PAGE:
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Corey Pavin watches his tee shot on the 17th hole during the first round of the Buick Open at Warwick Hills Golf and Country Club on June 26, 2008 in Grand Blanc, Michigan. (Photo by Gregory Shamus/Getty Images) (Gregory Shamus/2008 Getty Images)
Corey Pavin watches his tee shot on the 17th hole during the first round of the Buick Open at Warwick Hills Golf and Country Club on June 26, 2008 in Grand Blanc, Michigan. (Photo by Gregory Shamus/Getty Images) (Gregory Shamus/2008 Getty Images)

Lorne Rubenstein

Making sense of the PGA Add to ...

Golf makes no sense sometimes, or to look at it another way, it makes all the sense in the world. The game allows a short hitter like Corey Pavin, who is 50, to compete with Bubba Watson, a 31-year-old who outdrives him by 100 yards and more on many holes. Yet Pavin ended up in a playoff with Watson Sunday at the Travelers Championship in Cromwell, Conn.

Watson won in the playoff, and Pavin, to be sure, was knocked out on the first extra hole of the sudden-death playoff. It started as a three-man showdown, and Watson and Scott Verplank birdied the first playoff hole to continue. Pavin dropped out when he couldn't match them. He made $528,000 for his second-place tie with Verplank.

Pavin's accomplishment was impressive. He's an old-school golfer who uses an Acushnet Bullseye flange putter putter that absolutely has to be hit in the middle of the face. There's no margin for error. So what does Pavin, the captain for the U.S. team in October's Ryder Cup, do but hole a twisting 30' birdie putt on the 17th hole of regulation play? He knew he needed to make the putt to have a chance of getting in the playoff.

Pavin is old-school in so many ways that he's almost new wave. That is, he plays the game in a way that's so old hardly anybody recognizes it as old. That makes it new. Pavin bops the ball down the fairways, curving it that way and that. He'll lay up on par-fours if need be and rely on his short game and putter to get the ball in the hole.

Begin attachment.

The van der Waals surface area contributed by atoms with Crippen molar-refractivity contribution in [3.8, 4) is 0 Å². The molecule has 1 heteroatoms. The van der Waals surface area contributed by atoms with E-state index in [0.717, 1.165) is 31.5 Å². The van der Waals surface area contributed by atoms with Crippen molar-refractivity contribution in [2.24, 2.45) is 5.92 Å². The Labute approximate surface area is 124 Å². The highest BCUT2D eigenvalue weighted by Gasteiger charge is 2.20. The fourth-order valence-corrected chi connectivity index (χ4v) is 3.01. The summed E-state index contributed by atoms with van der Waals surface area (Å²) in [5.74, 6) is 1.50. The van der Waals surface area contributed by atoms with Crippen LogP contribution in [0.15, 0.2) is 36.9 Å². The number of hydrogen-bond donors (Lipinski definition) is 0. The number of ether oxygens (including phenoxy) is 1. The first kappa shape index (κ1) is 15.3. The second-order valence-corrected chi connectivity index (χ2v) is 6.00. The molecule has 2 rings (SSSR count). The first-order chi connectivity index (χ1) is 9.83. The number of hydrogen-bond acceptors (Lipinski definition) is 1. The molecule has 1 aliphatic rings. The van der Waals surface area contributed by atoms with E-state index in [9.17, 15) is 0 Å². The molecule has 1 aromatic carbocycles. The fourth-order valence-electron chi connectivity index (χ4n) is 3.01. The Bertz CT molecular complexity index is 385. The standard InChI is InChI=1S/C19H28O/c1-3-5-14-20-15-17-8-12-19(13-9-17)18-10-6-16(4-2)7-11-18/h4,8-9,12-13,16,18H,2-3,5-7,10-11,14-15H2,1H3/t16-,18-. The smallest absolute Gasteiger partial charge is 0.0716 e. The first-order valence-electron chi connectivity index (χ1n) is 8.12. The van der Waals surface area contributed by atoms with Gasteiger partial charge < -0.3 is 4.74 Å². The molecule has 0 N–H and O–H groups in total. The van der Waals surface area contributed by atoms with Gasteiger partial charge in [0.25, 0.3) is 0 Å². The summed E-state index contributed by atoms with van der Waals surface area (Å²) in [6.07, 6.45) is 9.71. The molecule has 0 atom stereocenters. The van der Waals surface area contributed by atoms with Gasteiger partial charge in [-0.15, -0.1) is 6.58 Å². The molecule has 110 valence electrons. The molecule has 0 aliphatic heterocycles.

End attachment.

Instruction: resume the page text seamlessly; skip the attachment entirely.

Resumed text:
No wonder his nickname is Bulldog.

"This golf course just it doesn't favor any one style of play," Pavin said of the TPC River Highlands after the tournament ended. "Anybody can win on this golf course, and there's been a lot of different types of winners on this course with different lengths that they hit it."

At 50, and as such a short hitter, one would think Pavin has no chance against the bombers who dominate today's PGA Tour. Yet he plugs along.

He's the consummate shotmaker. If Watson is a bomb and gouge player, Pavin is a bunt and grind player. Well, maybe "bunt" isn't quite fair.

But then again, Watson was 150 yards past him on the 18th hole in regulation play. Pavin's drive was 240 yards and Watson's was 390 yards.

It's all good news for this week's new Champions Tour event in Montreal. The tournament is called the Montreal Championship, and it begins Friday July 2nd. Pavin is entered, along with elite seniors such as Fred Couples, Hale Irwin, Tom Kite and Jay Haas.

"Now it's just time to go back and play with adults my own age [this]week," Pavin said after his fine performance in the Travelers.

Here's something Pavin once said in answer to a question about how long he saw himself playing.

"Forever if I can. I enjoy playing and I don't see myself doing anything else. If it got to the point where my skills were diminished and I could not win on tour or felt I had no chance to win it would be difficult for me to continue."

Watson was his first PGA Tour event. Pavin has won 15, and he demonstrated he could win again. On the PGA Tour, that is. Meanwhile, he has to be coming into the Montreal Championship as one of the favourites to win there, on the Champions Tour.

"It would be torture if I was in a situation where I was going out and finishing 30th every week," he said. "I would hate that."

He needn't worry.

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